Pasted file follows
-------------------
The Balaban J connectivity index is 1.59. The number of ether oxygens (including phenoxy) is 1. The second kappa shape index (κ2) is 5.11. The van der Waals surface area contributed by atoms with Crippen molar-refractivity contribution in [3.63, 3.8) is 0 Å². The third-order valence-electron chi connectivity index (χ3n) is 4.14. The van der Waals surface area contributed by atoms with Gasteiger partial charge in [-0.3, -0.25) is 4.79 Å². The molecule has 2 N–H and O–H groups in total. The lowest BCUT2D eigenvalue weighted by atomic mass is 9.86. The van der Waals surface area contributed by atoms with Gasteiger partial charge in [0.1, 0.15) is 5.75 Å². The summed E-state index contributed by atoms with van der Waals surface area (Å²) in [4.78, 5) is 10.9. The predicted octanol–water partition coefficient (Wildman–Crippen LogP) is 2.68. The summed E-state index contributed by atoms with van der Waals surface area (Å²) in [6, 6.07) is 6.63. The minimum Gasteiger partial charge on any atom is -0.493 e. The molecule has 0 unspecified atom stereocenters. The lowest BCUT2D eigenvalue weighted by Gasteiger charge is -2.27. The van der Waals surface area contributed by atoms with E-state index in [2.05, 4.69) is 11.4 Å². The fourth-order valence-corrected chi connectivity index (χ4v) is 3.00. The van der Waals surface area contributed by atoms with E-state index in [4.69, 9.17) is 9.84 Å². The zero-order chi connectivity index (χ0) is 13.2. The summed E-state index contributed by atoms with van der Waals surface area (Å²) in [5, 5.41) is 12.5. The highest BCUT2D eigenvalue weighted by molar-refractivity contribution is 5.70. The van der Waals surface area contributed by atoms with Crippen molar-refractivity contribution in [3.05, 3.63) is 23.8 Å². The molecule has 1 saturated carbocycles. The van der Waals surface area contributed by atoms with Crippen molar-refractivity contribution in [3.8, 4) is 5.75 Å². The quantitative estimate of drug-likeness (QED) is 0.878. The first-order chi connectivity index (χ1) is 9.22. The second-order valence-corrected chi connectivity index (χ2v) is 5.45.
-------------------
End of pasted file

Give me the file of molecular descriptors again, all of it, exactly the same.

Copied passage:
The Balaban J connectivity index is 1.59. The number of ether oxygens (including phenoxy) is 1. The second kappa shape index (κ2) is 5.11. The van der Waals surface area contributed by atoms with Crippen molar-refractivity contribution in [3.63, 3.8) is 0 Å². The third-order valence-electron chi connectivity index (χ3n) is 4.14. The van der Waals surface area contributed by atoms with Gasteiger partial charge in [-0.3, -0.25) is 4.79 Å². The molecule has 2 N–H and O–H groups in total. The lowest BCUT2D eigenvalue weighted by atomic mass is 9.86. The van der Waals surface area contributed by atoms with Gasteiger partial charge in [0.1, 0.15) is 5.75 Å². The summed E-state index contributed by atoms with van der Waals surface area (Å²) in [4.78, 5) is 10.9. The predicted octanol–water partition coefficient (Wildman–Crippen LogP) is 2.68. The summed E-state index contributed by atoms with van der Waals surface area (Å²) in [6, 6.07) is 6.63. The minimum Gasteiger partial charge on any atom is -0.493 e. The molecule has 0 unspecified atom stereocenters. The lowest BCUT2D eigenvalue weighted by Gasteiger charge is -2.27. The van der Waals surface area contributed by atoms with E-state index in [2.05, 4.69) is 11.4 Å². The fourth-order valence-corrected chi connectivity index (χ4v) is 3.00. The van der Waals surface area contributed by atoms with E-state index in [4.69, 9.17) is 9.84 Å². The zero-order chi connectivity index (χ0) is 13.2. The summed E-state index contributed by atoms with van der Waals surface area (Å²) in [5, 5.41) is 12.5. The highest BCUT2D eigenvalue weighted by molar-refractivity contribution is 5.70. The van der Waals surface area contributed by atoms with Crippen molar-refractivity contribution in [3.05, 3.63) is 23.8 Å². The molecule has 1 saturated carbocycles. The van der Waals surface area contributed by atoms with Crippen molar-refractivity contribution in [3.8, 4) is 5.75 Å². The quantitative estimate of drug-likeness (QED) is 0.878. The first-order chi connectivity index (χ1) is 9.22. The second-order valence-corrected chi connectivity index (χ2v) is 5.45.